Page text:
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From simple stripes to fabulous florals to pretty polka dots, a good print and pattern can elevate an outfit. But if you’re looking to amp things up, it’s time to disrupt the status quo in your closet. We’re talking a little bit of power clashing to take you from basic to bold, with daring-yet-doable looks you can realistically pull off.
Whether you’re undergoing a fashion transformation or trying to break out of a style rut, mixing prints is a fun way to add some flair and individuality to your everyday ensembles. And though there are no hard and fast rules, it may take some trial and error in the beginning. “Mixing patterns is a skill and an art,” says Fausti, a fashion stylist based in New York City. “You can’t really teach it, but you can practice it.”
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Pro tip: Consider shopping for pieces before you need them. “Try to shop or at least browse regularly, and then spend one or two Saturdays a month just playing in your closet, because that’s what we do as stylists,” suggests Elsa Isaac, a fashion stylist in New York City, who’s worked with Katie Couric and Elizabeth Gilbert.
1. Start by playing it safe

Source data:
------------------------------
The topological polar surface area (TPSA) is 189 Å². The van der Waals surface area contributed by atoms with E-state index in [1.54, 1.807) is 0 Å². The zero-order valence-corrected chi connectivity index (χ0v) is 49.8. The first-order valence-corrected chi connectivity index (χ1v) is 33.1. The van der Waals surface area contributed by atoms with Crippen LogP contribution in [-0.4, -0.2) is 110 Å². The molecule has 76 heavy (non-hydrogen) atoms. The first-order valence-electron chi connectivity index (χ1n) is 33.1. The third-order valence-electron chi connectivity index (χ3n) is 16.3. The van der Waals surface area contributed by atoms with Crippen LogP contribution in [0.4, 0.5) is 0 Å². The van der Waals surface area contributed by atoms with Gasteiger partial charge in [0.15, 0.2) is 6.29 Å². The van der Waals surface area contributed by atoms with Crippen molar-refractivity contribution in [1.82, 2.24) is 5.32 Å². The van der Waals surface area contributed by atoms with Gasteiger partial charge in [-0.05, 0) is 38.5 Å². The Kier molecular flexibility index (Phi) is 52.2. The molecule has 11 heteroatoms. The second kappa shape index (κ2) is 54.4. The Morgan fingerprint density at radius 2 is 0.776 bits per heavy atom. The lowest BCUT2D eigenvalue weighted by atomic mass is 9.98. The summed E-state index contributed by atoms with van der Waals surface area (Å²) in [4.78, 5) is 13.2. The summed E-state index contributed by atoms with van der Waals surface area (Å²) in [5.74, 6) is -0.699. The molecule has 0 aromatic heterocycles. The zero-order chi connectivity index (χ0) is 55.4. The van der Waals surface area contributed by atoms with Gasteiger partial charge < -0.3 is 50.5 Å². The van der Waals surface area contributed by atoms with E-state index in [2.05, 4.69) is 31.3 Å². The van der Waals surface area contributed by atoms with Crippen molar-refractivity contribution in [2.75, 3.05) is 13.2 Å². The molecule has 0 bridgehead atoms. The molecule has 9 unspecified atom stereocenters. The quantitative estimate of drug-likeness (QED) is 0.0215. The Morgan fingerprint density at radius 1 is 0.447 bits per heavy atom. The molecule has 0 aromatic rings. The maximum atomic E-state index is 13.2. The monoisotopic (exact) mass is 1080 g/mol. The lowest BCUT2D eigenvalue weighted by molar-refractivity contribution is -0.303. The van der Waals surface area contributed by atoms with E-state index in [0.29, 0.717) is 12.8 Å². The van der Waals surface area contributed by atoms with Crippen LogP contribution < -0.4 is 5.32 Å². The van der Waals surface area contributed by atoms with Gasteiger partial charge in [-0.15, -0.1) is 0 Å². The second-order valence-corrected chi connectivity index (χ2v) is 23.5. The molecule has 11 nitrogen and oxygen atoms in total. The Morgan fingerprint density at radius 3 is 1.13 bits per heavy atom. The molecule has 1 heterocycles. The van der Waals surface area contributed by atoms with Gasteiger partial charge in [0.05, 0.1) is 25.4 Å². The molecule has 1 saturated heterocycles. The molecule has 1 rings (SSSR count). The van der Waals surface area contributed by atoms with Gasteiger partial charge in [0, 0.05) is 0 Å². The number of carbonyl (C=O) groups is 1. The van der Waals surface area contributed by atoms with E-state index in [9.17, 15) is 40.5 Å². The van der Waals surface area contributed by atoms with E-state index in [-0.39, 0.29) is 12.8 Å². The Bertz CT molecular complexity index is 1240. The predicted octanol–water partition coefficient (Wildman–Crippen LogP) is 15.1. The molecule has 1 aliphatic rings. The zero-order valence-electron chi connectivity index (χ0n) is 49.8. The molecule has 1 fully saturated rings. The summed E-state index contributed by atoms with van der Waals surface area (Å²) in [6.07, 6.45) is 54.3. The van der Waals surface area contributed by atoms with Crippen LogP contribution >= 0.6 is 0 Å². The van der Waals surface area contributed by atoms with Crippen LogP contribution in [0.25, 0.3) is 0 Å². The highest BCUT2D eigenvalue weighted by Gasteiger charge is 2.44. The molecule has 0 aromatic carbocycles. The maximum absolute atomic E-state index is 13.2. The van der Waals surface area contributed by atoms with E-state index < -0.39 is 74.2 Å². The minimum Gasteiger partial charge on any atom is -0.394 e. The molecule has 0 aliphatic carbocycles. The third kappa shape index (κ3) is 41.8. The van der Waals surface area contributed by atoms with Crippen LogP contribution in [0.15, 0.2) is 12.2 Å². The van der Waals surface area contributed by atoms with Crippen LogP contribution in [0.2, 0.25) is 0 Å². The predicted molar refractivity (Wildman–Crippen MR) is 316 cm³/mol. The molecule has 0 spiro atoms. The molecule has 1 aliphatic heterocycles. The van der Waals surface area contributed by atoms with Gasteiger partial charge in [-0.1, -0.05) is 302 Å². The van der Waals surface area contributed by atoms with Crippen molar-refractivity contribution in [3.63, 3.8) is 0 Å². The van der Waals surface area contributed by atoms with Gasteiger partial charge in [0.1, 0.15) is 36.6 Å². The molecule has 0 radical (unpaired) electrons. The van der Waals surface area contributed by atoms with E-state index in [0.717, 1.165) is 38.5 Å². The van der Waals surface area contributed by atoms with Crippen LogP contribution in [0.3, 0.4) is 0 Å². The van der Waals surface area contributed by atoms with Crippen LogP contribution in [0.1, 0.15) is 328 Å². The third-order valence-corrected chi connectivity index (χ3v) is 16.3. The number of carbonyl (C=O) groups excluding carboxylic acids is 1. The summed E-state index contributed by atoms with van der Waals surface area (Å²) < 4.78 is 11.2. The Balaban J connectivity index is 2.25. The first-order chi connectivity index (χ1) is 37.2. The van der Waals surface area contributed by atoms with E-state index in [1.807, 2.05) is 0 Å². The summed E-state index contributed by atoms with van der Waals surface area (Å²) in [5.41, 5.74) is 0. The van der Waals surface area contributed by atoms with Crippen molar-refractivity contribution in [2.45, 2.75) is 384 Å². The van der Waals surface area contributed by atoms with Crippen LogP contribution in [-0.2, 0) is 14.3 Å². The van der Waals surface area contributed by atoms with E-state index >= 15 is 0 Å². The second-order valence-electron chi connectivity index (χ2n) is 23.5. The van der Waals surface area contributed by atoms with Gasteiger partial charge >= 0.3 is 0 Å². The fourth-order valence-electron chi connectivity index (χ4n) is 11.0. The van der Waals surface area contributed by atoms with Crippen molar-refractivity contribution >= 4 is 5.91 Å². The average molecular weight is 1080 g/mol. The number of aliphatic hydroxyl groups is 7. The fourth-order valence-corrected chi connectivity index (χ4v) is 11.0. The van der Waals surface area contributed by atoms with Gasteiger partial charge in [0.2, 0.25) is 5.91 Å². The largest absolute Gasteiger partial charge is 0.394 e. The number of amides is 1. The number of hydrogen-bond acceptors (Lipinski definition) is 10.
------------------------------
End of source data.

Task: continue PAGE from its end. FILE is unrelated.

“Polka dots, stripes and anything geometric is probably the safest way to start dipping your toe into pattern mixing,” Isaac says. An easy way to approach this is to pick out three different garments, two of which you would mix patterns together and one that’s a solid color to help tone it all down. For example, “I would probably do a black skirt or pant base with white, thin vertical stripes [to elongate your body]. And then, I would do a top with a white base and maybe black polka dots, and either a white blazer or a jean jacket over top,” she says. Make it even simpler by finding a blouse with a vibrant print and quieting it down with a classic, pinstriped suit in a darker hue like the one Tracee Ellis Ross, 49, is sporting.
2. Consider your body type
To make this style technique work for you, Isaac suggests looking for prints that are in scale with your body shape and size. For instance, if you’re thin and petite, larger prints can throw off the scale of your small frame; conversely, smaller prints can become a bit too busy on a taller, curvier body. It’s important to make sure the garments you’re putting together are tailored to your body — from top to bottom. “I’m what I call the ‘Jennifer Lopez shape.’ I have a booty, I have hips, but I have narrower shoulders, so I keep it really simple, tailored and dark on my bottom half, and then I play with a lot more volume and brighter colors up top,” Isaac explains.
Big Shot’s Yvette Nicole Brown, 51, has a look that illustrates the inverse color concept brilliantly. “She’s doing the dark color up top with the beautiful v-neckline … and having the smallest print be at her waist to draw the eye and cinch her waist in, with the maxi-length skirt [in a lighter color],” Isaac says.